As she approached the cabins, she saw a car parked by the side of the small dirt road that ran beside her cabin. A man, probably in his sixties, well built and fit and wearing overalls, got out of it as she approached.
‘Mrs Holloway? I’m Geoff Spring, the repairman. The real estate agent sent me. A problem with the kitchen, is it?’
‘Yes, the stove isn’t working. I thought the gas bottle was empty but it’s not, so I have no idea what’s wrong.’
‘No stove makes cooking tricky. These places are getting old. Built in the eighties and haven’t been touched since, except for a lick of paint.’ He grabbed his toolbox and followed her as she unlocked the front door.
‘If it wasn’t for the weather I’d use the barbecue. I’m getting a bit tired of meals in a frypan. But I can still boil the kettle. Tea or coffee?’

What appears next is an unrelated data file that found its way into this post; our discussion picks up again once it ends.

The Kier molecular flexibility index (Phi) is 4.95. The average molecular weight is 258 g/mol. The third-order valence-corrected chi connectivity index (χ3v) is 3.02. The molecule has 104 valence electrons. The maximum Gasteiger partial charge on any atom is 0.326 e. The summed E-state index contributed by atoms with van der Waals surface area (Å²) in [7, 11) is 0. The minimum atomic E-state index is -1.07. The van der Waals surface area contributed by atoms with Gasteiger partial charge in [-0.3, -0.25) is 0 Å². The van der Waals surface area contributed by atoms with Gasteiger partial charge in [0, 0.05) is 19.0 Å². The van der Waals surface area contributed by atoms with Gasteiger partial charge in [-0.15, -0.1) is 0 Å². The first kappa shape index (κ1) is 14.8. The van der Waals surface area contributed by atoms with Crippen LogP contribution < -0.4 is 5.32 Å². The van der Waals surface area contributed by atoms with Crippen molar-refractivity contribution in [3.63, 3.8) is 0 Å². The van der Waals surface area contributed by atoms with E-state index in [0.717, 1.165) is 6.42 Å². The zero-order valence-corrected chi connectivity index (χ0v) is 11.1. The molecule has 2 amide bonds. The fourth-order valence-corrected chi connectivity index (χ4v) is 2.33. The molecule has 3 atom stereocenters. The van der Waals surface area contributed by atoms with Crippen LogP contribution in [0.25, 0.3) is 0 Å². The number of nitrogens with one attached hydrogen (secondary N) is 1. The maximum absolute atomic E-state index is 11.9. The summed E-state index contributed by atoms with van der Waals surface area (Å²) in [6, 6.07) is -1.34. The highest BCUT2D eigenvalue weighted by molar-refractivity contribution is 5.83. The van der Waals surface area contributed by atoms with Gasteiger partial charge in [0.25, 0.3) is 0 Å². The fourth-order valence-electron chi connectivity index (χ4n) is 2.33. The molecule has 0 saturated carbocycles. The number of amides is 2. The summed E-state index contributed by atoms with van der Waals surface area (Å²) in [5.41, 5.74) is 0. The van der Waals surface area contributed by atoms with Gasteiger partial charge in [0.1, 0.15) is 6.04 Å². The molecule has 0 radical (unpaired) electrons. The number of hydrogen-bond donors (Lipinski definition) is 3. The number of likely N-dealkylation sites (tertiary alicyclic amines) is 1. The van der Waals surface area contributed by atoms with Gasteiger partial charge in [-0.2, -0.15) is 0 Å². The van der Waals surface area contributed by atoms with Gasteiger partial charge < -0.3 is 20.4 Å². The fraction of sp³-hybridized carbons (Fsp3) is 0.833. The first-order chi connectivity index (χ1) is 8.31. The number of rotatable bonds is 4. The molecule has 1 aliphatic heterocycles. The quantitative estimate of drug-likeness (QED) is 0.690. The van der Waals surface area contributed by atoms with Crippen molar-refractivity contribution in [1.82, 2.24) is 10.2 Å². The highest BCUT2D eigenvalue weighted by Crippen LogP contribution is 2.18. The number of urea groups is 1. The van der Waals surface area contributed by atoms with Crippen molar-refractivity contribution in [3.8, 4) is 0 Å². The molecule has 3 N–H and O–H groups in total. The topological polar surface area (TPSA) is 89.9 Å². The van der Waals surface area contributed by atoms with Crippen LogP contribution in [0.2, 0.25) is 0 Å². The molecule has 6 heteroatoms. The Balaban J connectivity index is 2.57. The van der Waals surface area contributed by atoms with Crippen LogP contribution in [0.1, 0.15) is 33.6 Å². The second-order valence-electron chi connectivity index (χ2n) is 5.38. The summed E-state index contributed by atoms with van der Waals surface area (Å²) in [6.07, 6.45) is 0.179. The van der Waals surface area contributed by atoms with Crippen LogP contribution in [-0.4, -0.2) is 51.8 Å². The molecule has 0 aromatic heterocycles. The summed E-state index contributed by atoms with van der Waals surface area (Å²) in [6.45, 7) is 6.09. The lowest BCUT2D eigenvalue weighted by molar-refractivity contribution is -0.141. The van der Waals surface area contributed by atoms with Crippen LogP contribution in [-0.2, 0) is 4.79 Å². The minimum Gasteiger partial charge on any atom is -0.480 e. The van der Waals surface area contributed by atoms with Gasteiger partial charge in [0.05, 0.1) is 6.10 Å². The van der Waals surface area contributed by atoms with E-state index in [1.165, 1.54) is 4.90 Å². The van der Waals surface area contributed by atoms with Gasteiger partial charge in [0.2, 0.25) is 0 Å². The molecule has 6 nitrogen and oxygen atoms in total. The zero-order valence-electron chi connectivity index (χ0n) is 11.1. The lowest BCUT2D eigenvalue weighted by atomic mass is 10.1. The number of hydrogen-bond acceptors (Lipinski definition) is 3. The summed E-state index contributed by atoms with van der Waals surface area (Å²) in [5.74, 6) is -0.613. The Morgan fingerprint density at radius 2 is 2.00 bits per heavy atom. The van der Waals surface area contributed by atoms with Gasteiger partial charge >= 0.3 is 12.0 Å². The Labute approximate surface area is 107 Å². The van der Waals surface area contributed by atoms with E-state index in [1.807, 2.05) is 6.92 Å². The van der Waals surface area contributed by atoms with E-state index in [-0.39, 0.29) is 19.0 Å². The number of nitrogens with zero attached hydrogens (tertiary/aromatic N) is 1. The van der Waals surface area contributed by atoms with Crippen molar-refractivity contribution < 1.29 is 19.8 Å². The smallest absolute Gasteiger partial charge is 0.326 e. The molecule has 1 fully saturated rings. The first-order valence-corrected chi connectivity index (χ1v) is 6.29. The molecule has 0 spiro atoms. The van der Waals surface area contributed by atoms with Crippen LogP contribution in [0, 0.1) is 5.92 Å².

‘You don’t have to do that. But if you’re making tea…Where’s the gas bottle. I’ll just check that first.’
Finding that it was indeed full he turned his attention to the stove. He fiddled with the knobs, peered into the oven and jiggled the gas line and the back of it. Fifteen minutes later, with the stove fixed, Cassie poured the tea into their cups as they sat at the kitchen table.
‘Nice view out there across the lagoon to the ocean behind the dunes. Summertime this place is jam-packed. A lot of families have been coming here forever. Book the same spot in the caravan park year after year. It’s a bit off the beaten track but for those in the know, it’s paradise. This is an odd time of year to come here.’ Geoff gave Cassie an enquiring look.